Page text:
An Infinite Number

A film by Anthony Sherin

“I saw an infinite number.”
~Jacques Cartier, Prince Edward Island, July, 1534

“The destruction of the Passenger Pigeon has meant a loss as severe as if the Catskills or the Palisades were taken away. When I hear of the destruction of a species, I feel just as if all the works of some great writer has perished….”
~ Theodore Roosevelt, February 16, 1899


The last passenger pigeon, 1914

The last passenger pigeon, 1914


Once the most populous bird on the planet, passenger pigeons numbered in the billions. They migrated in three-hundred mile long flocks that could eclipse the sun for days. The birds overwhelmed the forests of North America, much like the bison dominated the Great Plains, in what naturalist Aldo Leopold called a “biological storm.” An Infinite Number will capture this spectacle and dramatize the extinction of the species.


Native Americans and European settlers hunted the passenger pigeon for food, but with the coming of the telegraph and the railroad, the birds were hunted on an industrial scale and were doomed: the telegraph directed hunters to nesting sites and trains transported the meat to cities. Unlike the bison, the passenger pigeon did not reproduce in captivity.



Passenger Pigeon, skeleton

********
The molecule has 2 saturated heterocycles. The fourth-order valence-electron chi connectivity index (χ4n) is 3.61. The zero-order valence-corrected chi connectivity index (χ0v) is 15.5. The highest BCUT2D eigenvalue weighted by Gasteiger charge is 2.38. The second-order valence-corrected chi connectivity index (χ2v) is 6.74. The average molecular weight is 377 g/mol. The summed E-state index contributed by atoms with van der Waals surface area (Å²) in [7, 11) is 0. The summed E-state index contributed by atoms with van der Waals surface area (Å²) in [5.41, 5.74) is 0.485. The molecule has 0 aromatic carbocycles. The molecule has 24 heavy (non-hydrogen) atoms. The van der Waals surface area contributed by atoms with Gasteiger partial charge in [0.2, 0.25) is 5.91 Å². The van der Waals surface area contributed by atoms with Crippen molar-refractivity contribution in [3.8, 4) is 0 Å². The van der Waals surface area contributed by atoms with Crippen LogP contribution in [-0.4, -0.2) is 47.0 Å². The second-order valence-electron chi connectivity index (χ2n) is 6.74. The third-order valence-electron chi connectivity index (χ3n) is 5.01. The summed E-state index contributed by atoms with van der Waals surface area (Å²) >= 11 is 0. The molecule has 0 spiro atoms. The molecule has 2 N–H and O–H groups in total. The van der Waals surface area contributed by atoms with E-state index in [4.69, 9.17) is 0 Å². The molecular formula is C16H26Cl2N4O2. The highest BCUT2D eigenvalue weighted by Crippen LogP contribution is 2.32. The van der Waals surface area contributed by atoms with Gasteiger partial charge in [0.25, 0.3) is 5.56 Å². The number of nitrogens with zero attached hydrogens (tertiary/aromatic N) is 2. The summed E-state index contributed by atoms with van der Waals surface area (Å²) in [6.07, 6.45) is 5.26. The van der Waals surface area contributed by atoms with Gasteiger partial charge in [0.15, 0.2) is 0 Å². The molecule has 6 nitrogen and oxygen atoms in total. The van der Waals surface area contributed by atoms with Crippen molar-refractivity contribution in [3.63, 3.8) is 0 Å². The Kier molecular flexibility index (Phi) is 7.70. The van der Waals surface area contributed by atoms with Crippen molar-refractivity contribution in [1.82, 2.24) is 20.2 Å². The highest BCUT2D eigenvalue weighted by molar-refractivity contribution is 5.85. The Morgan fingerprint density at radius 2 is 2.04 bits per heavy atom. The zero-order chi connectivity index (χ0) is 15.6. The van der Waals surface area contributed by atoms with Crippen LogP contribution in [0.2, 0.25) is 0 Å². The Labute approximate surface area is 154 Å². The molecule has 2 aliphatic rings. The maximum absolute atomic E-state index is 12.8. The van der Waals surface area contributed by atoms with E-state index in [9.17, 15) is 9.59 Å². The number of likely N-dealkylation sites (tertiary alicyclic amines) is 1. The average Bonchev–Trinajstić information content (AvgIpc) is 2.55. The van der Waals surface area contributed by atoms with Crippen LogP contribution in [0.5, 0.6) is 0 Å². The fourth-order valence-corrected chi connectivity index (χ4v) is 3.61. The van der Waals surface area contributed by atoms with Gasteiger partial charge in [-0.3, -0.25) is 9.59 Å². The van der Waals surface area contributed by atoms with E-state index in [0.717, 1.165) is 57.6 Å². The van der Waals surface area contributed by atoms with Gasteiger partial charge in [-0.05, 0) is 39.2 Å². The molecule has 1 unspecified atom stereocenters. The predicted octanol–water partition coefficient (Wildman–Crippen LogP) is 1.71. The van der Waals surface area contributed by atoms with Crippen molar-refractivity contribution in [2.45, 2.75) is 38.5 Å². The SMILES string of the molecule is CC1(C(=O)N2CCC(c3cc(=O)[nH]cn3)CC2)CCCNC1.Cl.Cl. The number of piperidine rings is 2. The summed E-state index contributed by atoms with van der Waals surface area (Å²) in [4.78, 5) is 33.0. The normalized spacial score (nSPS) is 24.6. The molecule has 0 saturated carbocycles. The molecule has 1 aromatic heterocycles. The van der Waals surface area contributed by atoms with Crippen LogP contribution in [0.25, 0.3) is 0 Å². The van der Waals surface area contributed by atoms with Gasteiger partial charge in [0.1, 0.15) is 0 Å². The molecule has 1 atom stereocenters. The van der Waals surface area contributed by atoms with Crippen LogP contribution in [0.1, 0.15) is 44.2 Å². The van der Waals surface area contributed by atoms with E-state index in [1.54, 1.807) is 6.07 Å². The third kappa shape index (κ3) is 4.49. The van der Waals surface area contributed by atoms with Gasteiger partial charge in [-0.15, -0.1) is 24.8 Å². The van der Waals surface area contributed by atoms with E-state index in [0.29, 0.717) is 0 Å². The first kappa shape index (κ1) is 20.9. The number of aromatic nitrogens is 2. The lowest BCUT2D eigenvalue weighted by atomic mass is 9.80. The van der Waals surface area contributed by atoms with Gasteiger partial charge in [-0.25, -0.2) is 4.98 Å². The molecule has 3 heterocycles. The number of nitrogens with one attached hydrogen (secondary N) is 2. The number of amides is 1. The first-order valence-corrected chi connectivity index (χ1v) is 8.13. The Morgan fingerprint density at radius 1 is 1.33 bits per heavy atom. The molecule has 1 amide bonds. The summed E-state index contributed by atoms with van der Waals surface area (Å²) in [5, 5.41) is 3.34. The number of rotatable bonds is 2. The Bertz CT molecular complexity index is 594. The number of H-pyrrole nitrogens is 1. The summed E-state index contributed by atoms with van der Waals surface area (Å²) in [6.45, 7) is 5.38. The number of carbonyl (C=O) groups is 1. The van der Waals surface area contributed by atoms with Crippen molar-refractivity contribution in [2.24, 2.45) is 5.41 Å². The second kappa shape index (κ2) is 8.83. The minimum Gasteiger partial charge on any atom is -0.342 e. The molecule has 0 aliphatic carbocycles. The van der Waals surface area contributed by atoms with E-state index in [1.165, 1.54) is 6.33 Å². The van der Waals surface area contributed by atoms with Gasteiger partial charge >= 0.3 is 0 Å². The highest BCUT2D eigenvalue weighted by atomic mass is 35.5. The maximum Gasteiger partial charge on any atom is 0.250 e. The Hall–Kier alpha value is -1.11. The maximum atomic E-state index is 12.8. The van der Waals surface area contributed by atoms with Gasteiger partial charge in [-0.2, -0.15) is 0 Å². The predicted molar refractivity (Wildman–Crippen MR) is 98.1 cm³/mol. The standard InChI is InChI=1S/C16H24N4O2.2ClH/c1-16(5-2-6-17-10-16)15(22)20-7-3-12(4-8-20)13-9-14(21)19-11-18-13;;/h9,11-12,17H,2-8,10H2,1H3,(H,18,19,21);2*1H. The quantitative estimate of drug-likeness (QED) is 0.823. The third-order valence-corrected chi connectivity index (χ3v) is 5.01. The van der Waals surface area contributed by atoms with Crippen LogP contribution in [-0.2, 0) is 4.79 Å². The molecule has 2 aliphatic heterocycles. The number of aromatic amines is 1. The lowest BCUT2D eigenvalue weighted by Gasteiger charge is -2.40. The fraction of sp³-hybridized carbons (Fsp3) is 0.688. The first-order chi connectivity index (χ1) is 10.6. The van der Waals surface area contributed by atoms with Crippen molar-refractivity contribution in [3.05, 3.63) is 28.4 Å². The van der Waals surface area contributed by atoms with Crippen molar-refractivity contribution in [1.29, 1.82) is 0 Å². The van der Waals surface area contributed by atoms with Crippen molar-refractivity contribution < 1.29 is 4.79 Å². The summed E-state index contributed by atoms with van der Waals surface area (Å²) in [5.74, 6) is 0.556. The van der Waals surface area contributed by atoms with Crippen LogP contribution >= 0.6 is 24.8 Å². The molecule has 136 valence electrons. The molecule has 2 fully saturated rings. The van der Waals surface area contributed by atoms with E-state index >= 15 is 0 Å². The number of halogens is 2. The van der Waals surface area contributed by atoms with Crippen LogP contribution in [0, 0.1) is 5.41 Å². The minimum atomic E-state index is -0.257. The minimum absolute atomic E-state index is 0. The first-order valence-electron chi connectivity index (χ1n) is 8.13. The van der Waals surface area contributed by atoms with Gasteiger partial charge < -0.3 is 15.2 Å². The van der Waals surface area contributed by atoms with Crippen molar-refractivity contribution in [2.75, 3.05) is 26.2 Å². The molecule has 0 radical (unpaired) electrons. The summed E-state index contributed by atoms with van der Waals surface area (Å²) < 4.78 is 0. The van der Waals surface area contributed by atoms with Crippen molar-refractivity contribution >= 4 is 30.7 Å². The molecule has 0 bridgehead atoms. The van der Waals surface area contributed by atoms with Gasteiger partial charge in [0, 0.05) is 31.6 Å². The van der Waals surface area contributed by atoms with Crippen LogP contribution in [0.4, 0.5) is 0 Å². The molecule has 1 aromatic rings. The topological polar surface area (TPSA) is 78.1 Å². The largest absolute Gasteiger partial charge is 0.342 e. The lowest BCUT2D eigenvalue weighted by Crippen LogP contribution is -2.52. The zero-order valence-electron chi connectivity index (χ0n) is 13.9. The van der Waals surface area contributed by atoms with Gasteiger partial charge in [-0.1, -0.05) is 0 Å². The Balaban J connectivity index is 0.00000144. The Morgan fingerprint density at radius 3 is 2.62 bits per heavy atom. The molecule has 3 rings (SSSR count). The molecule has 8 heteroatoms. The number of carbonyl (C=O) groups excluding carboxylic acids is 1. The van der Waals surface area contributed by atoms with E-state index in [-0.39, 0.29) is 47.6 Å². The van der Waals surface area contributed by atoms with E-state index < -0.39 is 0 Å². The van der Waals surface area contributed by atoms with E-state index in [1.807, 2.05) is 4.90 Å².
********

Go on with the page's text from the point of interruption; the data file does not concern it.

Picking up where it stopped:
Passenger Pigeon, skeleton

An Infinite Number is based on descriptions found in newspapers, magazines, and diaries in the collection of the New York Public Library. Because the flocks vanished before the invention of the movie camera, no film footage exists. The story will be told with hand-drawn animation with the focus on the birds; humans appear only in silhouette and in profile. The running time of the film will be approximately thirteen minutes.

An Infinite Number is a visual rendering of our role in effecting unimaginable ecological outcomes. The film opens with the first sighting of the birds by European explores in 1534 and ends in the present, at a storage locker that contains the stuffed remains of the last bird. The story unfolds in a three-act structure: suspense and wonder in the beginning; conflict and a little fun in the middle; and a final tragic end. It will be told with facts, not sentimentality.


I want audiences to be aware of the destruction of a species once called “a living wonder of the New World.” Today, one in six of all bird species are in danger of extinction. E.O. Wilson, Professor Emeritus, Harvard University, estimates that we may be “losing species at a rate of 30,000 per year.”


The centennial of the death of the last Passenger pigeon is September 1, 2014. The time to tell this story is now.

Stuffed Passenger Pigeon

Passenger Pigeon, stuffed